How Ignorance Can Lead to Success

Ignorance Can Lead to Success

What you don’t know just might help you.  Being unaware of presently accepted, communal beliefs can put you a step ahead of the herd.  It’s like an artist building a masterpiece from a blank canvas.  Sometimes it’s better to begin from a clean slate, to create your own way without polluting your mind with external inputs.  Here are a couple examples:

The greatest obstacle to discovery is not ignorance,
it is the illusion of knowledge.
– Daniel Boorstin

The Route Less Traveled

In the late 1990’s my father got an itch to start investing.  He had a decent sum of cash sitting in a savings account and decided it was time to put his money to work.  The savings account returned about 1.5% a year, so any return above that would be a successful investment. 

At the time, the dot com boom was at its inception and everyone was pumping money into tech stocks.  My father didn’t fully understand the stock market and its inherent risks, so instead of investing in tech stocks, he purchased 15 acres of land in an upcoming neighborhood near Hilton Head Island, South Carolina.  He never lost a dime when the dot com bubble busted, and even after the recent downturn in the housing market, his property is currently worth 8 times what he paid for it.

She Didn’t Know Any Better

About a year ago a friend of mine wrote an eBook and put it up for sale on her blog.  I jokingly pointed out to her that all of the information in the eBook was readily available on other blogs/websites for free and indexed correctly by Google.  She was disappointed when I mentioned this, but she left her eBook up for sale anyway.  We both assumed it wouldn’t sell.  We were wrong.  The eBook has sold to the sum of nearly $4K since last summer.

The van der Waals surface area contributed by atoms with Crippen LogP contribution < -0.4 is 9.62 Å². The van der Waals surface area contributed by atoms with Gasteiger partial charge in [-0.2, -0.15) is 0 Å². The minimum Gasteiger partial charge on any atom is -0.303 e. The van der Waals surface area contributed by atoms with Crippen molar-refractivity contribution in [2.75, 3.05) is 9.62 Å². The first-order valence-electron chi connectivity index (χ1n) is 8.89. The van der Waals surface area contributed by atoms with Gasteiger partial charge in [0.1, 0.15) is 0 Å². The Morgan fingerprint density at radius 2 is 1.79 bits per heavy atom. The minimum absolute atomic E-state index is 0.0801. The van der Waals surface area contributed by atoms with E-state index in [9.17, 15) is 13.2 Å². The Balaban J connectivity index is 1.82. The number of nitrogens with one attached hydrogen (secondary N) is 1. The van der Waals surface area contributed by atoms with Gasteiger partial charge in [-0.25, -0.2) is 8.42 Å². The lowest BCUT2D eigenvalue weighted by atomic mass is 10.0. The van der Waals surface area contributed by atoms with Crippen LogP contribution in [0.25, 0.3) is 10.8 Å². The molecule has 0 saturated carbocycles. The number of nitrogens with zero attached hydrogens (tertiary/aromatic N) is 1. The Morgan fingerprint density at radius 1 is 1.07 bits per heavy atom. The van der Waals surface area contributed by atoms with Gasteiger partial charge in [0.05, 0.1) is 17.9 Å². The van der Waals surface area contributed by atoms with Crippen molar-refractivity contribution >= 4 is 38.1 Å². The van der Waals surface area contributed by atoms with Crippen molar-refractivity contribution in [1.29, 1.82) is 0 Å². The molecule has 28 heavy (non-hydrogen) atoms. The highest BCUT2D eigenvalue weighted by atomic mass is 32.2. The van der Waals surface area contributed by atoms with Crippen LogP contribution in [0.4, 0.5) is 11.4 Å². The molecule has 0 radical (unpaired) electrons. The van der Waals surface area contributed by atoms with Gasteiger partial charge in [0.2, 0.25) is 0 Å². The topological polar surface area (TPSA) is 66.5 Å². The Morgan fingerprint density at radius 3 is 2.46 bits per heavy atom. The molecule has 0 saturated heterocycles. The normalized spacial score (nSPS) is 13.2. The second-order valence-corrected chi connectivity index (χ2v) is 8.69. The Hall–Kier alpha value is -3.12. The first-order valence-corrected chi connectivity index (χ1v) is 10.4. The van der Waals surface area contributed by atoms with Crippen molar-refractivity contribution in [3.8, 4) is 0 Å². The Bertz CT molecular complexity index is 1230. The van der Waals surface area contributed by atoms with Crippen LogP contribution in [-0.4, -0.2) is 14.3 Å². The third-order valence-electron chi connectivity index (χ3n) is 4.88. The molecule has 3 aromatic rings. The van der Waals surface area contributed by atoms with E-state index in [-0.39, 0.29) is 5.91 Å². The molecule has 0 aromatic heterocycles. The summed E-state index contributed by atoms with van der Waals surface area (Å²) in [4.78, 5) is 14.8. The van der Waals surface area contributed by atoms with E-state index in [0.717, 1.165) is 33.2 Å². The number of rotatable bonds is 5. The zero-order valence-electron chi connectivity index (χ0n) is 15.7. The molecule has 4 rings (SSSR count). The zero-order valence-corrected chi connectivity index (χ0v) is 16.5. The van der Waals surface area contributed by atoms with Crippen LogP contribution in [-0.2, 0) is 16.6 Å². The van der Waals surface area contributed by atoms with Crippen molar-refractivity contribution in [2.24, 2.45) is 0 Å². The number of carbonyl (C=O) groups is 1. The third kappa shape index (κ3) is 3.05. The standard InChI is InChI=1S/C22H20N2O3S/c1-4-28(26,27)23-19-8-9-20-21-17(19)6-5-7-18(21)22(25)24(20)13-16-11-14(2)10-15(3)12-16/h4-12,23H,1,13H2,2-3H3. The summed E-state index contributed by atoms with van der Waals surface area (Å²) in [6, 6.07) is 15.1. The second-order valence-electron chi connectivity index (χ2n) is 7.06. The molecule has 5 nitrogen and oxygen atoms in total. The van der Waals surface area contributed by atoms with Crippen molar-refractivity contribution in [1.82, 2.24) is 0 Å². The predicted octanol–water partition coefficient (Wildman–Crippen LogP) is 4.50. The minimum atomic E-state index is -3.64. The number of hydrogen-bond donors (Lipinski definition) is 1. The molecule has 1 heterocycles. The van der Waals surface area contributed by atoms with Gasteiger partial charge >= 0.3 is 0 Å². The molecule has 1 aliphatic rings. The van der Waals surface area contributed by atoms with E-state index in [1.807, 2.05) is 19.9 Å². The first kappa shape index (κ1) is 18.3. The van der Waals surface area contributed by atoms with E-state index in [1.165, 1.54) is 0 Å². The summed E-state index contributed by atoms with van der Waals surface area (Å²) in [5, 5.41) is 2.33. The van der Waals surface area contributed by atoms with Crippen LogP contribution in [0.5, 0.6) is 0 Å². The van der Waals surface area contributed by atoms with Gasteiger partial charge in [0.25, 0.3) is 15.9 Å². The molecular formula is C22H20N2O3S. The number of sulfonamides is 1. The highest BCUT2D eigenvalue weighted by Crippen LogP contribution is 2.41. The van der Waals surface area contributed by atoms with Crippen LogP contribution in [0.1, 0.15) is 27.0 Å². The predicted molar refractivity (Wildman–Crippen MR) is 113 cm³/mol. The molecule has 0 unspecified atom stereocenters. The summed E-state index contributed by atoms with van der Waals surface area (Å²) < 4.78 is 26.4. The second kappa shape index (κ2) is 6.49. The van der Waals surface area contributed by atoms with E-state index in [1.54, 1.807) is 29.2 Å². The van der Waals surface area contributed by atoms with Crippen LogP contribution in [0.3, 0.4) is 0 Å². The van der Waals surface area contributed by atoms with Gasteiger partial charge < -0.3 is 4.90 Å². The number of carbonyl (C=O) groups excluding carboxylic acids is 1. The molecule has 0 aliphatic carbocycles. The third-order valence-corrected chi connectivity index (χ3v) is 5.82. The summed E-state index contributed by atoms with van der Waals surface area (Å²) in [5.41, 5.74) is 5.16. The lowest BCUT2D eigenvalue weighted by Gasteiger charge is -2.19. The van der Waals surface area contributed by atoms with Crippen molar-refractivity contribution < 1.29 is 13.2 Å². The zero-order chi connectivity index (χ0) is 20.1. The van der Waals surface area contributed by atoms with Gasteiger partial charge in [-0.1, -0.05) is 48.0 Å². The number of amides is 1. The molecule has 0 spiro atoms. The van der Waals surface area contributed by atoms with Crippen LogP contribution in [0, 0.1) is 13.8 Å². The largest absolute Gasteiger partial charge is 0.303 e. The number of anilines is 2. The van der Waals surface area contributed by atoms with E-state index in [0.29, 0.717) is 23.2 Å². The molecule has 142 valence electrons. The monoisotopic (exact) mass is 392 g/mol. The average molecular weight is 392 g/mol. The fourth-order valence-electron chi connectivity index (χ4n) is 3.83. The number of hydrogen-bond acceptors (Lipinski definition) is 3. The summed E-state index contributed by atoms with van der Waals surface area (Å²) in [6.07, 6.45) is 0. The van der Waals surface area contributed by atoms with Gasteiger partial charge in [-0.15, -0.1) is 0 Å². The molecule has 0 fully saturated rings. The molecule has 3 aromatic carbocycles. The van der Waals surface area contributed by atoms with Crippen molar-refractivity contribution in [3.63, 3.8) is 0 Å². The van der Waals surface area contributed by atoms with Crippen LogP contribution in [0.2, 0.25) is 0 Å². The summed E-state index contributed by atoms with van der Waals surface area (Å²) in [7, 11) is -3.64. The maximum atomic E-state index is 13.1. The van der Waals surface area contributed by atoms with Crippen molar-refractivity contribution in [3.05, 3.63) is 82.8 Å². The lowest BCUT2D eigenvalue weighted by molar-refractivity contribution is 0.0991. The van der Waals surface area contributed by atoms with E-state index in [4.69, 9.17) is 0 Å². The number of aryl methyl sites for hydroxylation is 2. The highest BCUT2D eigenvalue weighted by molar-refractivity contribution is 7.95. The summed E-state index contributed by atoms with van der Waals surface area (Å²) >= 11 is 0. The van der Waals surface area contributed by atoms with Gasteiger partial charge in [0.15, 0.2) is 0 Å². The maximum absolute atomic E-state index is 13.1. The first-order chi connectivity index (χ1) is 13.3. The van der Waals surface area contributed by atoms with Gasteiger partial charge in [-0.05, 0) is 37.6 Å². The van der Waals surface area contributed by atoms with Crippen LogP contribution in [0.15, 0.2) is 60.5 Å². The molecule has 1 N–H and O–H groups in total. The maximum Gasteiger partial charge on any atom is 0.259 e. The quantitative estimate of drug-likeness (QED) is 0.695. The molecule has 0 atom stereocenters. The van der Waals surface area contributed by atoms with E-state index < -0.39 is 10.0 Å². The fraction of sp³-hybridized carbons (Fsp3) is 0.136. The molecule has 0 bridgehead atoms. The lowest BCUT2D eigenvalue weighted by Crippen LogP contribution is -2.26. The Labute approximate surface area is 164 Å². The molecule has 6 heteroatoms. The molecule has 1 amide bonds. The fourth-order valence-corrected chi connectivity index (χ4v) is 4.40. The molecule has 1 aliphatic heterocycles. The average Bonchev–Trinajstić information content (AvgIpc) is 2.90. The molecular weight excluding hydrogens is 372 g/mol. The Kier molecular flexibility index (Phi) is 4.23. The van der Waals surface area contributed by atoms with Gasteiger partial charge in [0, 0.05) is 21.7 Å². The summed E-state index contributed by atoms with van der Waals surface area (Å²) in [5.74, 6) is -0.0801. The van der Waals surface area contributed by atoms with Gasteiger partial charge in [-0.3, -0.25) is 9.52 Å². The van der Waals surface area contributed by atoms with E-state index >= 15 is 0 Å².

The Lessons

These two stories carry two significant lessons:

  • The popular way of doing things is not always the best way.
  • Sometimes taking action based on ignorance beats taking no action at all.

Knowledge is important.  But occasionally what we know (or what we think we know) hinders our ability to take action and make sound judgments.  We become consumed with commonly accepted practices and thus fail to innovate.  We follow the herd instead of thinking for ourselves.

Doing things the same way they’ve always been done is a sure way to never get ahead.  Just because other people have done things a certain way doesn’t make it right.  Quite often you will find the exact opposite to be true.

Being ignorant of popular opinion is a good mindset to be in.  It allows you to form your own opinions based on firsthand experience.  It gives you the freedom to think and to innovate.  Oddly enough, the right kind of ignorance can give you the power to succeed.

Photo by: Xabier Martinez


  1. says

    I saw a program last night on the fledgling Silicon Valley automotive industry. A top GM exec figured that their lack of knowledge and experience in the car manufacturing business will hamper them.

    But I think that their lack of knowledge and experience is just what the automotive industry needs to innovate for greener power.

    Too much attachment to what you think you know narrows the field of possibilities. A beginner’s mind is an open invitation for success.